And tonight, we gather to hear the familiar story about his birth and wonder with Mary at all the beginnings of this strange, world-changing child, wrapped up warmly and placed in the manger amongst the straw, the earth, and the smells and gazes of peculiar, yet ordinary people like you and me.

And we call it “incarnation.” That light around his head in ancient iconography means there is something very special about this baby indeed – maybe even the reminder in him that God has come among us not just as a vision or an angel, but as a person with all our fleshiness and fragility. . .with all our ephemeral nature as we pass much like grass, and scarcely a blink in the great cosmic dance. God comes as a person with a genetic and cultural heritage, a worldview, a birthplace and a family. . . made of the earth, and made of the stardust from which we are all fashioned.

“Emmanuel,” God with us, means that everything we thought separated us from divine perfection – and that is a lot, isn’t it? – it means that all that separation is gone. It doesn’t ultimately matter because God has erased the chasm and come not only near, but right into our humanity, beginning with the cries of this newborn child.

We gather to draw comfort from that thought. But we are also challenged by it.

Again, because this baby Jesus is strange. He’s as strange as any human newborn appearing in our midst. . .a bundle of raw humanity without convention, language, culture, or a sense of his own identity. And in some ways, he will grow up to still be even stranger. He will say things like this to us home bodies, “The Son of Man has nowhere to lay his head.” He will run out into the wilderness and face down the darkness that lives out there and within us close at hand. He will leave his family and become an itinerant preacher and healer. He will invite others to leave their homes and follow him. He will heal the down-trodden and touch the untouchable. He will decry violence and oppression and cross almost every social boundary he sees for the sake of his new family of ne’er-do-wells. And he will stand up to the educated and the religious and political authorities at great peril, and lose his life, and then take it up again in a way that defies explanation and has inspired millions to love him and the God he points to.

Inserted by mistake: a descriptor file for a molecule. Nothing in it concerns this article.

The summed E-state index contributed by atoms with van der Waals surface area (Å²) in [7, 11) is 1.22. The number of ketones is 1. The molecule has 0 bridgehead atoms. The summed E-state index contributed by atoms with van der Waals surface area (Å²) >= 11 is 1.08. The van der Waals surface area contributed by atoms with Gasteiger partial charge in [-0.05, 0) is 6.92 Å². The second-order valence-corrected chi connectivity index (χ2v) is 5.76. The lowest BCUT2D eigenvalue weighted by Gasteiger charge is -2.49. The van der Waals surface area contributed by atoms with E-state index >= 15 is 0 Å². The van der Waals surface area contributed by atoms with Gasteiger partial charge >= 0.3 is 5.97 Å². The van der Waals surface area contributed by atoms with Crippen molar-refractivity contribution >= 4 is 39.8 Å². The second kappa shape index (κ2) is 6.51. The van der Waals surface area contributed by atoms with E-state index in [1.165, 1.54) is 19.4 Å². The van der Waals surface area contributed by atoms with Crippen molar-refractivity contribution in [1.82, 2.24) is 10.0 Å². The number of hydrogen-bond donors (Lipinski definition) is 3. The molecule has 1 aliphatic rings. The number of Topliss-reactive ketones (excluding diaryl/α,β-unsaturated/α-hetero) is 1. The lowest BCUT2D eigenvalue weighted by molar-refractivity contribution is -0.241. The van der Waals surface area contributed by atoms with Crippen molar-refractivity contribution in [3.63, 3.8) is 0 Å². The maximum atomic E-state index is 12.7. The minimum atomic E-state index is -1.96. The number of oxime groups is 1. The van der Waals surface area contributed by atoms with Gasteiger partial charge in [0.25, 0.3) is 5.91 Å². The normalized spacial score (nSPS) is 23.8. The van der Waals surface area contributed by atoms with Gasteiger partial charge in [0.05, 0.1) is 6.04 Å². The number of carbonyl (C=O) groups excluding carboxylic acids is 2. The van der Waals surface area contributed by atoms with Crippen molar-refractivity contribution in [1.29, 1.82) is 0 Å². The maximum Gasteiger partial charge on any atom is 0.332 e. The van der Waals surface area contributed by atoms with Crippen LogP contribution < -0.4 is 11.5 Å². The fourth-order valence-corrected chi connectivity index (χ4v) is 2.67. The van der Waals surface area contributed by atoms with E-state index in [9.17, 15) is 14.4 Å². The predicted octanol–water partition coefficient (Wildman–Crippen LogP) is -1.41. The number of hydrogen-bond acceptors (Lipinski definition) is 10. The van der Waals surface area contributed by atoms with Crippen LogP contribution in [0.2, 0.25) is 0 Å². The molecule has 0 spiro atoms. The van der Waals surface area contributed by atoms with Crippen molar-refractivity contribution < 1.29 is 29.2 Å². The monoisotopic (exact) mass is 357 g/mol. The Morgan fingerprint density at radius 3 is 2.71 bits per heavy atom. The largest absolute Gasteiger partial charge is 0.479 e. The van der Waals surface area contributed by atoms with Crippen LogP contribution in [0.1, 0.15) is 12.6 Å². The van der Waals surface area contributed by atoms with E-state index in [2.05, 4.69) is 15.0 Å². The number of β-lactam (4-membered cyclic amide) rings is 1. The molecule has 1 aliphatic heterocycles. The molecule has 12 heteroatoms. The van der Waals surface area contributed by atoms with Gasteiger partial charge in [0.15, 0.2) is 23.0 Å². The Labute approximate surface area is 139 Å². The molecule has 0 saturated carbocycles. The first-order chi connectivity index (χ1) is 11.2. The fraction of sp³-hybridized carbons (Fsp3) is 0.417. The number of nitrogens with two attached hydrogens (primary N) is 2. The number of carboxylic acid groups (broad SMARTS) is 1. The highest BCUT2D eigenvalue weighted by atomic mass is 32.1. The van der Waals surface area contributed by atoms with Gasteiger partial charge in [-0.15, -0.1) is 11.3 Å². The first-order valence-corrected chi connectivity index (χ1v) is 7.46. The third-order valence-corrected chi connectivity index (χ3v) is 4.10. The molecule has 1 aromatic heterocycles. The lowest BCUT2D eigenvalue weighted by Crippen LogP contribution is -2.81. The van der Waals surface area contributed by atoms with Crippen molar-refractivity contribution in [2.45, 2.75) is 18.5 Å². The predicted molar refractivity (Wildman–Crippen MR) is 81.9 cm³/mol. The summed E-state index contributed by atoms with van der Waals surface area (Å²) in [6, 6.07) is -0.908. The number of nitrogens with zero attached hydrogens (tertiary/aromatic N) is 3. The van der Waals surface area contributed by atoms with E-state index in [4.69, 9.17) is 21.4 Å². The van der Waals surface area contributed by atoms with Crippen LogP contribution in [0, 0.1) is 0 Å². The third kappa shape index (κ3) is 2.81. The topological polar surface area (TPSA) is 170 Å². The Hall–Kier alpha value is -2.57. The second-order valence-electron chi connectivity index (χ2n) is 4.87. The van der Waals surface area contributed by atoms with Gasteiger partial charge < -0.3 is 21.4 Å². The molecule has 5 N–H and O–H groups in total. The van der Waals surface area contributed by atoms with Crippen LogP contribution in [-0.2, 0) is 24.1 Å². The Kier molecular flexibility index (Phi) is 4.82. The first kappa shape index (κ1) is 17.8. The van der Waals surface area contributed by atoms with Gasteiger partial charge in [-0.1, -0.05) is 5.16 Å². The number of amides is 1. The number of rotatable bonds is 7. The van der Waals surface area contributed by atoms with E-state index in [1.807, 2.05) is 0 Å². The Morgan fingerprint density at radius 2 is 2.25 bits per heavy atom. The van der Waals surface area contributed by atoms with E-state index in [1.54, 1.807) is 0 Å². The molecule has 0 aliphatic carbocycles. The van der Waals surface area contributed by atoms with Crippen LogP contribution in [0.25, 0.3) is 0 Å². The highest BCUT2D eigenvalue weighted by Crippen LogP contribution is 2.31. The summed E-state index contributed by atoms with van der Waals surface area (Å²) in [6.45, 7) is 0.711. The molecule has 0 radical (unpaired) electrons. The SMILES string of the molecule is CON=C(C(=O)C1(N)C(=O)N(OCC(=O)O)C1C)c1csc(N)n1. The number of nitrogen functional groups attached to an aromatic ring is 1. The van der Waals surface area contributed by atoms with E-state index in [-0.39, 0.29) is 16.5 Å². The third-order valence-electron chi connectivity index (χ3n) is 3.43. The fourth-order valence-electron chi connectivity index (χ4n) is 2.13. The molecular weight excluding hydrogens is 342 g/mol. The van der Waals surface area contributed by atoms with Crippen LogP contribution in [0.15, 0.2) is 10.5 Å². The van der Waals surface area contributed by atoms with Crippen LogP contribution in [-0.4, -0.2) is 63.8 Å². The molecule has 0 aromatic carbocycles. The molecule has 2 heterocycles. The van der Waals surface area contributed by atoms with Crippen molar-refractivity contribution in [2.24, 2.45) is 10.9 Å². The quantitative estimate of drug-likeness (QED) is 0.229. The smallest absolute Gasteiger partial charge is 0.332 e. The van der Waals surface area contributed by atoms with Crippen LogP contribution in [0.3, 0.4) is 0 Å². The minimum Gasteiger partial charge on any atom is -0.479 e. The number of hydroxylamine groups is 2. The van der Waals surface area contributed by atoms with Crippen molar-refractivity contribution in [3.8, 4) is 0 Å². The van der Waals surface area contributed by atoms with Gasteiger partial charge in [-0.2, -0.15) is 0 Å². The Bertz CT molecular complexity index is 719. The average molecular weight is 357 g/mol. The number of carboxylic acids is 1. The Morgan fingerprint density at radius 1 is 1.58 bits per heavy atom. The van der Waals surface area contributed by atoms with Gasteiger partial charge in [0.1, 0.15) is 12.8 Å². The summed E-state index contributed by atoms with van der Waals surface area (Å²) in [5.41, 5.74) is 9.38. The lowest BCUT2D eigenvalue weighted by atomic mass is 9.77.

But for tonight, we have a moment to catch our breath, bask in the warmth of this story yet, and maybe spend time with friends and family before the world again overtakes us with its demands and troubles. For all the strangeness of this baby named Jesus, and the strange Gospel he has yet to bring to us with an invitation for transformed, resurrected lives, he is this night the center of peace and all that is holy and good and just in the world.

He is the baby, small, maybe cute, certainly beautiful as all newborns are. . .he is the baby held lovingly by a mother tired from her labor but joyous to behold her son with her own eyes. Of a father, a carpenter looking out for his family’s safety and security, happy to see some of the most unnerving months of his life end with a healthy child. A wonderful thing for shepherds who have been eking a meager living off the wool, sheep, and grass that they know as well as the stars. . .Shepherds who have been given the favor of a visit from angels, and who will not forget what they have seen. They are the first to know. . . they stand at the beginning of a great story that spans humanity.

And we should pause and stay awhile, gazing at this image in our hearts, pondering as Mary pondered what she could scarcely imagine.